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Introduction to Apache Maven 2

Sing Li (westmakaha@yahoo.com), Author, Wrox Press
Photo of Sing Li
Sing Li is a consultant and an active author with more than two decades of industry experience. He has contributed to Professional Apache Geronimo, Beginning JavaServer Pages, Professional Apache Tomcat 5, Pro JSP - Third Edition, Early Adopter JXTA, Professional Jini, Beginning J2ME: From Novice to Professional, Third Edition, Professional Apache Geronimo, and numerous other books. Sing also writes for technical magazines and participates in open source communities. He is an evangelist of the open source, VOIP, and P2P movements. You can reach Sing at westmakaha@yahoo.com.

Summary:  Modern software projects are no longer solely monolithic creations of single local project teams. With the increased availability of robust, enterprise-grade open source components, today's software projects require dynamic collaboration among project teams and often depend on a mix of globally created and maintained components. Now in its second generation, the Apache Maven build system -- unlike legacy build tools created before the Internet-enabled era of global software development -- was designed from the ground up to take on these modern challenges. This tutorial gets you started with Maven 2.

Date:  19 Dec 2006
Level:  Intermediate

Activity:  152623 views
Comments:  

Before you start

Modern software development based on robust, enterprise-grade open source technologies requires a new breed of build and project collaboration tool. The engine at the core of Apache Maven 2 works to simplify building and managing large and often complex collaborative software projects. Yet Maven 2's design aims to be friendly even to developers unfamiliar with the challenges of working in large project team environments. Focusing initially on the beginner single developer, this tutorial gradually introduces some of the collaborative concepts and features that are available with Maven 2. You are encouraged to build on the introduction this tutorial provides by exploring the advanced features of Maven 2 that are beyond its scope.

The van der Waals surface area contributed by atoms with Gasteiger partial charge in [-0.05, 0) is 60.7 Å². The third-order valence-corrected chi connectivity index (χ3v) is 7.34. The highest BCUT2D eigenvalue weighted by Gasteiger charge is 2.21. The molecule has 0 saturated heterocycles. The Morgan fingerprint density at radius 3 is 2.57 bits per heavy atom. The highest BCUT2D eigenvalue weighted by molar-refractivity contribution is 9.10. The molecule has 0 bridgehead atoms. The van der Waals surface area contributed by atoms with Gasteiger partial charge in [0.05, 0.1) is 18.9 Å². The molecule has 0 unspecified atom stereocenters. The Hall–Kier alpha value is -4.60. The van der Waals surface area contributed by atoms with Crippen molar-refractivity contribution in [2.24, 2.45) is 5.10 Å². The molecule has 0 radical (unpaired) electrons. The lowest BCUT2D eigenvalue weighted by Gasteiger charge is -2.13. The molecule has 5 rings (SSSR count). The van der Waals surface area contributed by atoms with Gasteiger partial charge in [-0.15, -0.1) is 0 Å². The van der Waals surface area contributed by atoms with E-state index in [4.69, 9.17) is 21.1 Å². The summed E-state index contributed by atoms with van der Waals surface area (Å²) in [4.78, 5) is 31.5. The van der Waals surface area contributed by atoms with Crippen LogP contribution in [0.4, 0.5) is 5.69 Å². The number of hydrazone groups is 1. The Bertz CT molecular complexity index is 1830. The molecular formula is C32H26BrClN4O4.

About this tutorial

This tutorial guides you step-by-step through the fundamental concepts and hands-on exercises with Maven 2:

  • Overview of Maven 2
  • Understanding the Maven 2 dependency management model
  • Maven 2 repository and Maven 2 coordinates
  • Maven 2 life cycles, phases, plug-ins, and mojos
  • Downloading and installing Maven 2
  • Hands-on Maven 2 -- your first Maven 2 project
  • Customizing the project object model (POM)
  • Working with multiple projects
  • Hands-on Maven 2 -- working with multiple project builds
  • Installing the Maven 2.x Plug-in for Eclipse 3.2
  • Working with the Maven 2.x Plug-in for Eclipse 3.2

As you complete this tutorial, you will gain an appreciation and understanding of the philosophy behind the design of Maven 2. Furthermore, you will be familiar with the fundamental skills required to work on projects built using Maven 2. This is a passport to most of the large projects in the Apache and Codehaus communities. Most important, you'll be ready to apply Maven 2 to your daily project build and management activities.


Prerequisites

You should be familiar with Java™ development in general. This tutorial assumes that you understand the value and basic operations of a build tool, including dependency management and output packaging. You need to be able to work with Eclipse 3.2 as an IDE to work through the Maven 2.x Plug-in for Eclipse section. An exposure to large open source projects, such as those under the Apache Software Foundation's management, is highly valuable. An understanding of Java 5 coding, including generics, is helpful. Experience working with various project building technologies such as Ant, autoconf, make, and nmake is beneficial but not mandatory.


System requirements

To follow along and try out the code for this tutorial, you need a working installation of Sun's JDK 1.5.0_09 (or later) or the IBM JDK 1.5.0 SR3.

For the sections on the Maven 2.x Plug-in for Eclipse, you need a working installation of Eclipse 3.2.1 or later.

The recommended system configuration for the tutorial is:

  • A system supporting the JDK/JRE mentioned above with at least 1GB of main memory
  • At least 20MB of disk space to install the software components and examples

The instructions in the tutorial are based on a Microsoft Windows operating system. All of the tools covered in the tutorial also work on Linux® and UNIX® systems.

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